WHO extends support towards Tuberculosis Diagnosis in Uganda
Kampala, 16 December 2019: The Speaker of Parliament, the Right Honourable Rebecca Alitwaala Kadaga received a Tuberculosis (TB) GeneXpert machine from the World Health Organization (WHO) to improve TB testing and diagnosis among key populations in prisons.
The GeneXpert machine was delivered by the WHO Representative Dr Yonas Tegegn Woldemariam who said that the machine will increase rapid diagnosis among key populations such as prisoners and HIV & AIDS patients thus contributing to the achievement of the global and national TB goals.
The TB GeneXpert testing machine is a highly accurate (close to 90%), rapid new test for diagnosis of TB based on DNA technology. The machine is automated and can be operated by a lay health provider with minimal training of just 1-2 days. It is able to provide results within three (3) hours indicating the presence of TB in a collected sample-which is usually sputum, and whether the TB germ is sensitive to the first-line (common) medicines used for TB treatment.
This, in turn, helps to rapidly detect patients suffering from multi-drug resistant TB and to promptly initiate appropriate treatment.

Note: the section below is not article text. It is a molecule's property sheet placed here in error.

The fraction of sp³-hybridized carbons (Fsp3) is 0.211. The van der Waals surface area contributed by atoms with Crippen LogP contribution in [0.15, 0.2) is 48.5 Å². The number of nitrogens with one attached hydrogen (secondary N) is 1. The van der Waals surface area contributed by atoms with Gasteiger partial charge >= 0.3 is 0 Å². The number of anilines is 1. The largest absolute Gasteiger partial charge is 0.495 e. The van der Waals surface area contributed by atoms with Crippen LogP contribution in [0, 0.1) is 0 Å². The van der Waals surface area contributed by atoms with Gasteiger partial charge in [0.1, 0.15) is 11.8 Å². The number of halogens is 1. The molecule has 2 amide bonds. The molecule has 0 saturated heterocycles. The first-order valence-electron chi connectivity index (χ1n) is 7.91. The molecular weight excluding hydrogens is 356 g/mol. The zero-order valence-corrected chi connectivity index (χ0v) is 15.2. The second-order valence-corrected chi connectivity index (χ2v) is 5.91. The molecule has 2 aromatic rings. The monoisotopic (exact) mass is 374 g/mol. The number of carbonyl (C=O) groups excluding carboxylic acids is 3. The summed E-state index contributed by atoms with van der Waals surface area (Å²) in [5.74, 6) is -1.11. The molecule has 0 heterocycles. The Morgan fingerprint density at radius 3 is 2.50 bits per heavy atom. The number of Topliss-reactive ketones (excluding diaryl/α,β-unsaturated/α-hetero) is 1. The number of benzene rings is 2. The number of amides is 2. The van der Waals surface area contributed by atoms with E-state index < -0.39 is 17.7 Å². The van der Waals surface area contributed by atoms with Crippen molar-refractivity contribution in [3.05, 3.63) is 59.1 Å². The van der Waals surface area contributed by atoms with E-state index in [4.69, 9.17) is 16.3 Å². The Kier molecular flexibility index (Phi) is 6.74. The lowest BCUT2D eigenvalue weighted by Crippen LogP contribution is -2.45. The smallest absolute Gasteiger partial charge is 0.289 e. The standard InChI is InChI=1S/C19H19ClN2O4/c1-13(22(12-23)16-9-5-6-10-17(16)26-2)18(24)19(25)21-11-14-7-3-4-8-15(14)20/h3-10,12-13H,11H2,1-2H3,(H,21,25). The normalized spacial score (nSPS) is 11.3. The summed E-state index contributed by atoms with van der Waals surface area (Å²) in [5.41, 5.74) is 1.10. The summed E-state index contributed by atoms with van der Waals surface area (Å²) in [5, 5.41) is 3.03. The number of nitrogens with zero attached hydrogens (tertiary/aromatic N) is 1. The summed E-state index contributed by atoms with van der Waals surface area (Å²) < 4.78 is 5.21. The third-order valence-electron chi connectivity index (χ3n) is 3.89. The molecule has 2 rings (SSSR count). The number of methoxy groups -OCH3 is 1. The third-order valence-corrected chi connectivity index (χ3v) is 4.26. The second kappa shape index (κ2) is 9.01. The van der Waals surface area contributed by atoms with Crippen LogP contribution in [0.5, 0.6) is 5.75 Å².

While receiving the GeneXpert machine, the Right Honourable Speaker of Parliament said that the support will improve management of Tuberculosis among the prisoners. "This machine will make a difference in diagnosis, treatment and turn around time in the management of TB," she said.
She further pointed out that TB is not only among HIV patients but also prisoners who are among the most-at-risk populations. “This timely support from WHO will indeed go a long way in addressing the TB problem among these key populations,” she said
Similarly, the WHO Representative Dr Yonas re-echoed the Speaker’s sentiments and concerns about the TB scourge among prisoners. He noted that usually, many go without being tested and thus miss out on proper diagnosis and treatment.
Laboratory confirmation of TB is critical to ensure quality medical treatment and care. Traditionally microscopy has been the main test for TB in Uganda, however, TB microscopy misses nearly half the of the patients with TB, especially those who have both TB and HIV.
"In Uganda, 65% of the people who develop TB annually are detected, and only half of those have a laboratory-confirmed diagnosis of the disease," Dr Yonas noted.
The main drivers of TB in Uganda are HIV, undernourishment, and alcohol abuse. Furthermore, men typically aged 35-44 years, and the most economically productive age-group in society contribute more than double of the cases (males 64% versus women 24%). TB also affects children, and these contribute 12% of the detected TB cases in the country.
However, besides men and children, the following population groups are especially vulnerable, underserved, or are at risk of TB infection and illness, and would benefit highly from GeneXpert-based TB diagnosis. These include Prisoners, Refugees and people living in urban slums.